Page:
The first draft animal that usually comes to mind is horses.  The problem with horses are many.  First, in the beginning, horses were not very large.  They were not large enough to carry a fully grown man.  They could carry stuff, but horses could not initially be controlled easily.  Humans needed to invent the horse collar, the bit, and the blinder to effectively control horses. 

The problem was how the shoulders of a horse are made—you can’t just put a looped rope around a horse’s neck without choking the horse.  Horses are herd animals—they don’t do well alone.  Until the invention of the blinder, you couldn’t control a horse in harness alone—you needed two together.  Additionally, horses can get out of control.  You either choke them for control or you use their mouths.  The bit really gave full control to a rider or a horse in harness.  In the beginning, none of these inventions existed. 

Initially, horses were used in harness in pairs with likely a choke harness.  This required one hundred percent of the driver’s attention.  Horses don’t like choking.  Horses were initially used for chariots and required all the driver’s attention.  This was a means of transportation, but the problem of no horse collar and the size of the horse means you couldn’t carry much.  Chariots were mainly used for warfare and human transportation.  Adequate for raiders, if they could afford them, but not for herdsmen or traders.  For these purposes, oxen were the choice.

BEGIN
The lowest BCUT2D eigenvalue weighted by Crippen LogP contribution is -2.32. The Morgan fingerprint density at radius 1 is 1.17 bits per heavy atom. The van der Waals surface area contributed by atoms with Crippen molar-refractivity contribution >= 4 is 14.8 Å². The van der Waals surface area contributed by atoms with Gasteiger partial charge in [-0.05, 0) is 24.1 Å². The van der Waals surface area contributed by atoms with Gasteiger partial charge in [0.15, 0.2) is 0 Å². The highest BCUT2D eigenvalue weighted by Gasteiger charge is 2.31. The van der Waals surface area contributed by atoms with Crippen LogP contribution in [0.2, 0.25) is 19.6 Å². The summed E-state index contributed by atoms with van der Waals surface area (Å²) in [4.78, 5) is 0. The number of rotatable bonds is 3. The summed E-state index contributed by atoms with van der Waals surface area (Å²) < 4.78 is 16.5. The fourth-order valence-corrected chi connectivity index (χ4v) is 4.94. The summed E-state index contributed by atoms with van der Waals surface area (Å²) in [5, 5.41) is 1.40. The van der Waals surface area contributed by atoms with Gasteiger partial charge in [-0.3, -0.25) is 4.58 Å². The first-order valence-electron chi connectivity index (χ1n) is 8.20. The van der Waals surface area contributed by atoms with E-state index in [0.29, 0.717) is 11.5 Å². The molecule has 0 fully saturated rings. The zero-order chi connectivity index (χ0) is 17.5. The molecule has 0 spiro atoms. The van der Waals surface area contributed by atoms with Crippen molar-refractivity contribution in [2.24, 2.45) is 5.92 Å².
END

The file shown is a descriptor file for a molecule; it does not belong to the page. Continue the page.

Oxen for transportation are significantly more useful than horses.  Oxen seem to be made for a yoke or a collar.  They don’t rest on the neck but on the shoulders.  Oxen are fixed and more docile than geldings.  They work best in a pair, but they don’t require a pair.  You can manage oxen without a bit or blinders.  They can really pull a lot, not very quickly, but a lot.  This was perfect for traders and for herdsmen. 

There are other draft animals you can use, but most follow either the horse or the oxen path.  For example, you can use dogs, goats, not sheep, and a few other varieties of animals for draft.  Herdsmen and traders have used them all.  Raiders not so much.  Until you could ride horses, the concept of personal transportation was the cart or the chariot.  I mentioned before, chariots had their place in warfare, but were overcome by organized infantry pretty early.

Eventually, horses were bred large and strong enough to carry a grown man.                                

More tomorrow.

For more information, you can visit my author site, and my individual novel websites:

fiction, theme, plot, story, storyline, character development, scene, setting, conversation, novel, book, writing, information, study, marketing, tension, release, creative, idea, logic